Will German Social Democrats expel socialist youth leader for socialist ideas?

Ron Lare

Posted May 17, 2019

Young Socialists vote against the start of coalition talks with Merkel’s CDU during the SPD’s party congress in January 2018 (Thilo Schmuelgen/Reuters)

The SPD — the Social Democratic Party of Germany — is Germany’s oldest political party. Its history includes both revolutionary struggle against capitalism and the betrayal of revolution. Many still consider it a socialist party, and its youth organization identifies as Young Socialists.

Now, in a May Day 2019 interview, the leader of the party’s youth organization, the “Jusos,” 29-year-old Kevin Kühnert, has shocked the German political establishment, including an SPD leadership committed to capitalism. Kühnert said that capitalism must be “overcome.” He said important social decisions should be made “collectively.”

Kühnert added specifics that further concerned SPD leaders about their chances among middle-
class voters in the current European Parliamentary elections. He said collecting rent from tenants is not a legitimate way to earn a living and housing should be owned only by whoever lives in it, not by landlords.

As for the real owners of Germany, Kühnert suggested that companies such as BMW should be nationalized and run by their employees. He was supported by commentators from one of the SPD’s rivals, the Left Party (Die Linke), and denounced by all the other major parties.

Meanwhile, German and US capitalist expropriations get a pass. Kühnert mocks horror at “collectivizing” BMW even as Germany “collectivizes” land for Autobahn construction. In Detroit, GM is closing its Poletown plant decades after Detroit repressed protesters and leveled a community to make way for GM. Socialists demand the plant now be expropriated for green production.

The top SPD “parent party” leader, Andrea Nahles, wouldn’t comment on Kühnert’s statements. Some party leaders joked about positions they themselves held as youth. But former SPD chief Sigmar Gabriel accused Kühnert of using Donald Trump’s demagogic methods. An SPD council on the economy proposed Kühnert’s expulsion from the SPD.

Jusos, led by Kühnert, is more independent than most political parties’ youth groups, but is the traditional incubator for party leaders who shed the sins of their youth.

Some mainstream media took Kühnert seriously. They suggested the SPD spark a national discussion of rising inequality to restore the party’s profile among voters. Academics defended his criticisms of the housing market.

The SPD is truly in crisis. Jusos opposed forming the party’s current national coalition with Merkel’s Christian Democrats and their Bavarian ally, the CSU. Since then this youth opposition has strengthened.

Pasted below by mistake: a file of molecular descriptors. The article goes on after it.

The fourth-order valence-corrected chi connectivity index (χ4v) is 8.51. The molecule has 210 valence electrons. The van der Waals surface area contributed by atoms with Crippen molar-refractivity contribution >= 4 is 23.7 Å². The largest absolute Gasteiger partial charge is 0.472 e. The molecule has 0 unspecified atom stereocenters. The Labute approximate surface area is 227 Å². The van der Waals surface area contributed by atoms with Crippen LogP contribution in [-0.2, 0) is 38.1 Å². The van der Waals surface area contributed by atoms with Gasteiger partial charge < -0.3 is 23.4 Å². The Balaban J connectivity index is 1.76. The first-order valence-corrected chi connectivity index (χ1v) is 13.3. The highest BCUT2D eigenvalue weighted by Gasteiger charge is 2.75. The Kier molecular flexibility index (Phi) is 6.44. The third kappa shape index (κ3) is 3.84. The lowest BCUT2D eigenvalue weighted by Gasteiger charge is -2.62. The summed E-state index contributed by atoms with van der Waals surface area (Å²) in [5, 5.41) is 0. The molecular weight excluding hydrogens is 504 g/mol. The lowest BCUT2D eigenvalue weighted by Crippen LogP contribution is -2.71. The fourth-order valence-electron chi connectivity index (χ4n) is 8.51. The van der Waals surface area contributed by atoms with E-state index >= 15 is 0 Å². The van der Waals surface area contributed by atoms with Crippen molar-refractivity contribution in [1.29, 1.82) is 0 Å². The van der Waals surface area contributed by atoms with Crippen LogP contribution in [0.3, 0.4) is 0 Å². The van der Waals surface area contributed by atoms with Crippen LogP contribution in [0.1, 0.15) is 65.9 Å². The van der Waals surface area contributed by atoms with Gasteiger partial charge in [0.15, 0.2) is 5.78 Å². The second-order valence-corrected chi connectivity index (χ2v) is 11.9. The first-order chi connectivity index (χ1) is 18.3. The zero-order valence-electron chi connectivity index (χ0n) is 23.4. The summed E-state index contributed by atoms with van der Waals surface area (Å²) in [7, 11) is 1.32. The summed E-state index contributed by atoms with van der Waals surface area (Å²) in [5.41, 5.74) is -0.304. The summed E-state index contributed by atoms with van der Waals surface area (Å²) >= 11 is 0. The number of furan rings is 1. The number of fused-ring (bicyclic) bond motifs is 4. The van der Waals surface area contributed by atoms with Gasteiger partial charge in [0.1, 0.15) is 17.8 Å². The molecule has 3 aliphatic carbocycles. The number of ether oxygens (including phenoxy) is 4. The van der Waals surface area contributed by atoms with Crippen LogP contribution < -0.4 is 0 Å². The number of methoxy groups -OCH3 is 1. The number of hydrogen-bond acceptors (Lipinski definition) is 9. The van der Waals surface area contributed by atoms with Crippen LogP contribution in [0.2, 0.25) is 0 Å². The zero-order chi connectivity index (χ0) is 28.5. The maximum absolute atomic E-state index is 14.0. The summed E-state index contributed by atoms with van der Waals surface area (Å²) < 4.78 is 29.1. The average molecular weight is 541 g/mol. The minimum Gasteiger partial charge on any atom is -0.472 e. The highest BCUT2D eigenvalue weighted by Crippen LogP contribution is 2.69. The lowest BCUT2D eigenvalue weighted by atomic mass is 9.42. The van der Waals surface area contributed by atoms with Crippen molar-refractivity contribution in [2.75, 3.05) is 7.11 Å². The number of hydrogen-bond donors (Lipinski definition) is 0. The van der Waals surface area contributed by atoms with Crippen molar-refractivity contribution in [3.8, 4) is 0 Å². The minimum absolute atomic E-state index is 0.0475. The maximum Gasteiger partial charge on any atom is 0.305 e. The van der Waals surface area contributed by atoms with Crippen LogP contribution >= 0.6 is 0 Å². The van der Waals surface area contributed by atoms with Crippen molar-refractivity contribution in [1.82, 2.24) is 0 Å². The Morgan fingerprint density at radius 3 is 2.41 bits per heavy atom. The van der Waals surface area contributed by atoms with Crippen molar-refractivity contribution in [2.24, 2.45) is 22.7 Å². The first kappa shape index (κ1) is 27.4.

SPD youth see that the Green Party, starting from conservative-humanistic values, has in some ways passed the SPD to the left as the latter moved rightward. Many progressives favor the Greens over the SPD on climate change and immigration, and as an alternative to the rising far-right party, the Alternative for Germany. Many voters value Greens’ record in governing at local and regional levels (while, unlike the SPD, so far avoiding national coalitions).

Yet here were the Greens criticizing Kühnert as too left-wing. A leading Green said Germany needs ecological rather than socialist reform of the economy — the latter a subject “for seminars.”

Die Linke, the Left Party, supported Kühnert on workers running BMW and added a more Marxist statement that those doing the work should own the production process and product.

Die Linke has a small but significant and stable voting base as well as a wing promoting a mass progressive, cross-party movement. The SPD leaders lose youth to the left, but their response seems to be, “Shut the baby up so we can go back to sleep.”

In the 1960s and 70s, Kühnert’s comments would have been unremarkable in a youth leader. In the neoliberal world, they draw a line between social-democratic electoralism and socialist solutions.

Time will tell whether this controversy in the SPD is merely a tempest in a May Day teapot. However, SPD youth will continue to threaten a split over the coalition government with the conservatives of Angela Merkel’s CDU. These youth may increasingly look toward Die Linke. Even a slight socialist breeze from Jusos is a relief from international social democracy’s suffocating capitulation to neoliberalism.

Ron Lare is a UAW Local 600 Ford retiree and a member of Solidarity and of DSA.


One response to “Will German Social Democrats expel socialist youth leader for socialist ideas?”

  1. Ron Lare Avatar
    Ron Lare

    Jusos SPD youth leader Kevin Kühnert, featured in this article, is in the center of the photo, in the blue shirt, holding up his right hand to vote against the SPD’s forming a governing coalition with the conservative CDU-CSU of Merkel and Seehofer.